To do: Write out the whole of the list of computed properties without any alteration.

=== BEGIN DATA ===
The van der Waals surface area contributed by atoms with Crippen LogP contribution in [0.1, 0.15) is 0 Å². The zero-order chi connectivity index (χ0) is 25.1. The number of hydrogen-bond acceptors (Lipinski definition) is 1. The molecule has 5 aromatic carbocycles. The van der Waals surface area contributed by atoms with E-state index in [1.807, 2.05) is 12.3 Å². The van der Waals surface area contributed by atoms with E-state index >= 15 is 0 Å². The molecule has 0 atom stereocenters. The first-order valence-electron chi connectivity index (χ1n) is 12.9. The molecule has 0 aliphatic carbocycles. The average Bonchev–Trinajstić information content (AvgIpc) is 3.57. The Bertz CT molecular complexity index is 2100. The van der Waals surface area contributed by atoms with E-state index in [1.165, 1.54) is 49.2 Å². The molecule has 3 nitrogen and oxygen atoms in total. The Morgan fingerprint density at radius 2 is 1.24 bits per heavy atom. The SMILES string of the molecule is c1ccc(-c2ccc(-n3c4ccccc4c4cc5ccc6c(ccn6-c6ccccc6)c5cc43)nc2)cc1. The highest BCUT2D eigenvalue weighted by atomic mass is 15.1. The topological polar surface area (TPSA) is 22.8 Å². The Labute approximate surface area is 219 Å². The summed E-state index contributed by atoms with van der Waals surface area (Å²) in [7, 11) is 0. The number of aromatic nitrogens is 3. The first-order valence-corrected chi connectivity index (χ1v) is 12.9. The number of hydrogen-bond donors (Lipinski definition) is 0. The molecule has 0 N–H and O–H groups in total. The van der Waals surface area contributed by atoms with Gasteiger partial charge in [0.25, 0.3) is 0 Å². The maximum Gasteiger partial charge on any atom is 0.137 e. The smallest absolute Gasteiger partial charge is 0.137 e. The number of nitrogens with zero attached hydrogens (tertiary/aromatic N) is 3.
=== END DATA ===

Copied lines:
The van der Waals surface area contributed by atoms with Crippen LogP contribution in [0.1, 0.15) is 0 Å². The zero-order chi connectivity index (χ0) is 25.1. The number of hydrogen-bond acceptors (Lipinski definition) is 1. The molecule has 5 aromatic carbocycles. The van der Waals surface area contributed by atoms with E-state index in [1.807, 2.05) is 12.3 Å². The van der Waals surface area contributed by atoms with E-state index >= 15 is 0 Å². The molecule has 0 atom stereocenters. The first-order valence-electron chi connectivity index (χ1n) is 12.9. The molecule has 0 aliphatic carbocycles. The average Bonchev–Trinajstić information content (AvgIpc) is 3.57. The Bertz CT molecular complexity index is 2100. The van der Waals surface area contributed by atoms with E-state index in [1.165, 1.54) is 49.2 Å². The molecule has 3 nitrogen and oxygen atoms in total. The Morgan fingerprint density at radius 2 is 1.24 bits per heavy atom. The SMILES string of the molecule is c1ccc(-c2ccc(-n3c4ccccc4c4cc5ccc6c(ccn6-c6ccccc6)c5cc43)nc2)cc1. The highest BCUT2D eigenvalue weighted by atomic mass is 15.1. The topological polar surface area (TPSA) is 22.8 Å². The Labute approximate surface area is 219 Å². The summed E-state index contributed by atoms with van der Waals surface area (Å²) in [7, 11) is 0. The number of aromatic nitrogens is 3. The first-order valence-corrected chi connectivity index (χ1v) is 12.9. The number of hydrogen-bond donors (Lipinski definition) is 0. The molecule has 0 N–H and O–H groups in total. The van der Waals surface area contributed by atoms with Gasteiger partial charge in [0.25, 0.3) is 0 Å². The maximum Gasteiger partial charge on any atom is 0.137 e. The smallest absolute Gasteiger partial charge is 0.137 e. The number of nitrogens with zero attached hydrogens (tertiary/aromatic N) is 3.